The massive French insurance and financial services company AXA IT relies on the cybersecurity firm Darktrace to deal with online threats. And Darktrace relies in part on machine learning to drive its cybersecurity products.
The company’s Enterprise Immune System automatically learns how normal network users behave so it can spot potentially dangerous anomalies. Other software then contains in-progress threats.
“We’re not being attacked by human beings anymore,” Yorck Reuber, CTO of AXA IT North Europe, told Darktrace. “Computers are attacking us, software is attacking us. The only way forward is using artificial intelligence.”
In addition to early threat identification, machine learning is used to scan for network vulnerabilities and automate responses. And in the cybersecurity realm — where a reported one-third of all chief information security officers are totally reliant on AI and unethical hackers are always on the prowl for new ways to exploit security vulnerabilities — that’s proving to be a huge plus.
Cyber Attack Detection and Classification using Parallel Support Vector Machine
Support Vector Machines (SVM) are the classifiers that were originally designed for binary c1assification. The c1assificatioin applications can solve multi-class problems. The result shows that pSVM gives more detection accuracy for classes and comparable to the false alarm rate.
Cyberattack detection is a classification problem, in which we classify the normal pattern from the abnormal pattern (attack) of the system.
The SDF is a very powerful and popular data mining algorithm for decision-making and classification problems. It has been using in many real-life applications like medical diagnosis, radar signal classification, weather prediction, credit approval, and fraud detection, etc.
A parallel Support Vector Machine (SVM) algorithm was proposed for the detection and classification of cyber attack datasets.
The performance of the support vector machine is greatly dependent on the kernel function used by SVM. Therefore, we modified the Gaussian kernel function in a data-dependent way in order to improve the efficiency of the classifiers. The relative results of both the classifiers are also obtained to ascertain the theoretical aspects. The analysis is also taken up to show that PSVM performs better than SDF.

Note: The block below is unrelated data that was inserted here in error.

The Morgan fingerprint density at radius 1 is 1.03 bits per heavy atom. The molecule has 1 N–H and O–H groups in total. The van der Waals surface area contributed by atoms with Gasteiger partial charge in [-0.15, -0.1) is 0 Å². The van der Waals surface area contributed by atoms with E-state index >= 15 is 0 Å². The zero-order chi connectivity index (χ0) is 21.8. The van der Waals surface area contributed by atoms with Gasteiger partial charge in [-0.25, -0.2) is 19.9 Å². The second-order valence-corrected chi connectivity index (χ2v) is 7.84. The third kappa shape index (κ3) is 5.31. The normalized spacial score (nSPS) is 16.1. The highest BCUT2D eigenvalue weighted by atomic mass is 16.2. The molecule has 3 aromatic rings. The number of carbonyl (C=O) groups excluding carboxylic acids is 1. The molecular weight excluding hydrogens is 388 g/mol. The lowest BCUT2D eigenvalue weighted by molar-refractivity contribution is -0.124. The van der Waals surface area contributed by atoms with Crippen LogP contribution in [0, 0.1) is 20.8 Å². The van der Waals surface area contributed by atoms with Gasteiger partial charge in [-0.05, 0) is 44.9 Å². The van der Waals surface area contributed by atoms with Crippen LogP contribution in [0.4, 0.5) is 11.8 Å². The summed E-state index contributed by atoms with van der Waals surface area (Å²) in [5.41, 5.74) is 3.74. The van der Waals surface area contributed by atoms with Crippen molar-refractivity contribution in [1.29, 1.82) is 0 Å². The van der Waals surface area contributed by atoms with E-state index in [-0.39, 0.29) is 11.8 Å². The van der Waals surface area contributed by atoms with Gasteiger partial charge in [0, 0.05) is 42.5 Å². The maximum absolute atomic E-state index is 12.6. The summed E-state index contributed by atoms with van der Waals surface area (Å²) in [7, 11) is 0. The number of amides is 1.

The classification accuracy of PSVM remarkably improve (accuracy for Normal class as well as DOS class is almost 100%) and comparable to false alarm rate and training, testing times.
KDD CUP ‘’99 Data Set Description
This data set is prepared by Stolfo et al and is built based on the data captured in the DARPA’98 IDS evaluation program. DARPA’98 is about 4 gigabytes of compressed raw (binary) TCP dump data of 7 weeks of network traffic, which can be processed into about 5 million connection records, each with about 100 bytes.
For each TCP/IP connection, 41 various quantitative (continuous data type) and qualitative (discrete data type) features were extracted among the 41 features, 34 features (numeric), and 7 features (symbolic).
To analysis the different results, there are standard metrics that have been developed for evaluating network intrusion detections. Detection Rate (DR) and false alarm rate are the two most famous metrics that have already been used. DR is computed as the ratio between the number of correctly detected attacks and the total number of attacks, while the false alarm (false positive) rate is computed as the ratio between the number of normal connections that is incorrectly misclassified as attacks and the total number of normal connections.
In parallel SVM machine first, we reduced nonclassified features data by distance matrix of the binary pattern. From this concept, the cascade structure is developed by initializing the problem with a number of independent smaller optimizations and the partial results are combined in later stages in a hierarchical way, as shown in figure 1, supposing the training data subsets and are independent among each other.
- True Positive (TP): The amount of attack detected when it is actually attacked.
- True Negative (TN): The amount of normal detected when it is actually normal.
- False Positive (FP): The amount of attack detected when it is actually normal (False alarm).
- False Negative (FN): The amount of normal detected when it is actually attacked.